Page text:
India is no longer a composite geography whose longitudes ring with the romance of Kashmir to Kanyakumari; now, if at all we celebrate a diversity, it should be termed a Ladakh to Lakshadweep diversity. Get used to the ring of it, for Kashmir is no longer our prided crown, it is a castrated, humiliated Union territory which can, at best, aspire to the will of a municipality. A muffled, jackbooted municipality that does not even enjoy the right to transmit its voice to itself, much less to the world. Such is the thing we have made of what classical metaphors named paradise. Ayodhya was ceded, by the fiat of a judiciary that cannot bring to effect the fundamental writ of habeas corpus, with no apology, much less punishment, for the unembarrassed vandalism of December 6, 1992. And then comes the toxic triple-antigen called CAA-NPR-NRC, a separator vaccine administered to the body politic with no intent other than to render it rabidly torn. Everybody, proponent and opponent, is aware of the reasons and results of that triple-antigen: civil war is being injected into this nation’s bloodstream. It is the ‘Othering’ litmus, you are either us or you are them. Recognize them by their clothes, those clothes are not us. And the sight of those clothes will beg that infamous question asked in Nazi Germany of the Jews: “Your papers please?” Those clothes have already enacted before us the roll-out of our own Kristallnacht. Recall the wanton lynchings. Please pay heed to what has recently happened in minority precincts in Adityanath’s Uttar Pradesh. Sectarian vilification. Organized violence by uniformed men in select localities. Targeted arrests and torture of Muslims and their sympathizers. Unlawful, and showcased, collection of protection money from the community. The replay of human power and prejudice in a transferred geography, in transferred times, is shudder-worthy. And yet we seem to be, largely, at peace with what transpires around us, quietly pleased, if not merely indifferent. This is what Daniel Goldhagen wrote of the state of mind of Germans during Nazi ascendancy in his critical work, Hitler’s Willing Executioners: “[T]he evidence indicates not Germans’ ‘indifference,’ but their pitilessness. It is oxymoronic to suggest that those who stood with curiosity gazing upon the annihilative infernos of Kristallnacht... looked upon the destruction with ‘indifference.’ People generally flee scenes and events that they consider to be horrific, criminal, or dangerous. Yet Germans flocked to watch the assaults on the Jews and their buildings, just as spectators once flocked to medieval executions and as children flock to a circus.”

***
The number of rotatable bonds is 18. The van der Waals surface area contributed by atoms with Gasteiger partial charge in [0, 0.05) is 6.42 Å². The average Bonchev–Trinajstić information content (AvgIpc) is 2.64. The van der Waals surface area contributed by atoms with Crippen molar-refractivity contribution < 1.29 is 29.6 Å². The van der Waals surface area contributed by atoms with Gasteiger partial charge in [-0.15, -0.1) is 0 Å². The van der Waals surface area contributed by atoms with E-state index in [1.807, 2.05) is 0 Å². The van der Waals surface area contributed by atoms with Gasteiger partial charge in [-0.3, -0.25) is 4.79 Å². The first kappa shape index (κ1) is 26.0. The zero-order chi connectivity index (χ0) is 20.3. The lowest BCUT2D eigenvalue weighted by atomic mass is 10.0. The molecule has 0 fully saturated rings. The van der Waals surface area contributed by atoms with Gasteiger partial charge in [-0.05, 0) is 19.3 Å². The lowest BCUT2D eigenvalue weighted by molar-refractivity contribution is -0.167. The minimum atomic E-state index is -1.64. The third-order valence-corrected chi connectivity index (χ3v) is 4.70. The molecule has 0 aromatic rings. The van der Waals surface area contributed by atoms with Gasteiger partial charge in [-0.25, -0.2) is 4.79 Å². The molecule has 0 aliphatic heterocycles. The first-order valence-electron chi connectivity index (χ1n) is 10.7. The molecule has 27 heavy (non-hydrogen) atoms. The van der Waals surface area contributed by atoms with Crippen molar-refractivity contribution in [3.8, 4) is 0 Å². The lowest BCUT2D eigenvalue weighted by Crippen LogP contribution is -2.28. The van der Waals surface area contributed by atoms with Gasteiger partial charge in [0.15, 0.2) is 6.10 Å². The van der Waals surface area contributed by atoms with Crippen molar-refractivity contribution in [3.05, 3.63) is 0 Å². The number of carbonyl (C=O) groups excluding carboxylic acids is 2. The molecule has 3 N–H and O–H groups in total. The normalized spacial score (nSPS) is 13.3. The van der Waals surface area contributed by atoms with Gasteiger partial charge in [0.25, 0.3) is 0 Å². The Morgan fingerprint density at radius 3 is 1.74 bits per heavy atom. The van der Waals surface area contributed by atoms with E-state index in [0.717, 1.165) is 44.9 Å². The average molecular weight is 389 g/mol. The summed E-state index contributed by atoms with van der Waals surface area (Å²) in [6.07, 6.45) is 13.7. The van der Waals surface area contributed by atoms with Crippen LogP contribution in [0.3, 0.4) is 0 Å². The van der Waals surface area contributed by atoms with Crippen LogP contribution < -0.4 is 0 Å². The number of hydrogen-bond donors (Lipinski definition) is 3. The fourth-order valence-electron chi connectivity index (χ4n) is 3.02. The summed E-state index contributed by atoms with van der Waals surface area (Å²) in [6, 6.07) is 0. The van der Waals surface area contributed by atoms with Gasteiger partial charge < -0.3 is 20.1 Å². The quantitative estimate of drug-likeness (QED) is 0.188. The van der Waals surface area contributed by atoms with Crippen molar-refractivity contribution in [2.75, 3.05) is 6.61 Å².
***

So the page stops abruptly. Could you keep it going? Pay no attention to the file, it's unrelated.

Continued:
All of this, the vocal excess of the people of India validated and voted for, let there be no mistake. This is of our making. But let us be warned for what we applaud; let us give ourselves no excuses for saying we did not know. We do know. And we are happy for it, for the dismembering of who we are. The 2019 Modi manifesto was a ‘keh ke lenge’ manifesto, it laid bare the ominous plans he had. This nation endorsed it; the consequence of that endorsement this nation must bear. Or denounce.
But is there a denouncing of the ‘keh ke lenge’ manifesto anywhere in evidence? Doubtless, the eruption of protests across datelines has revealed a rebellious bone in us. But not yet a spine. Are we to believe that a people who handed Modi formidable numbers just half a year ago have had a sudden change of heart? A change of heart has perhaps indeed happened, but that change is that we have revealed ourselves to be heartless.
The temptation is to resort to the dark audacity of rephrasing Faiz: “Ye daagh-daagh ujala, ye shab-ghazeeda seher/ Wo intezaar thha jiska, ye wohi to seher hai.”
Have a peaceful and prosperous year ahead, country people; and remember that governments come and go, nations, good nations, transcend them.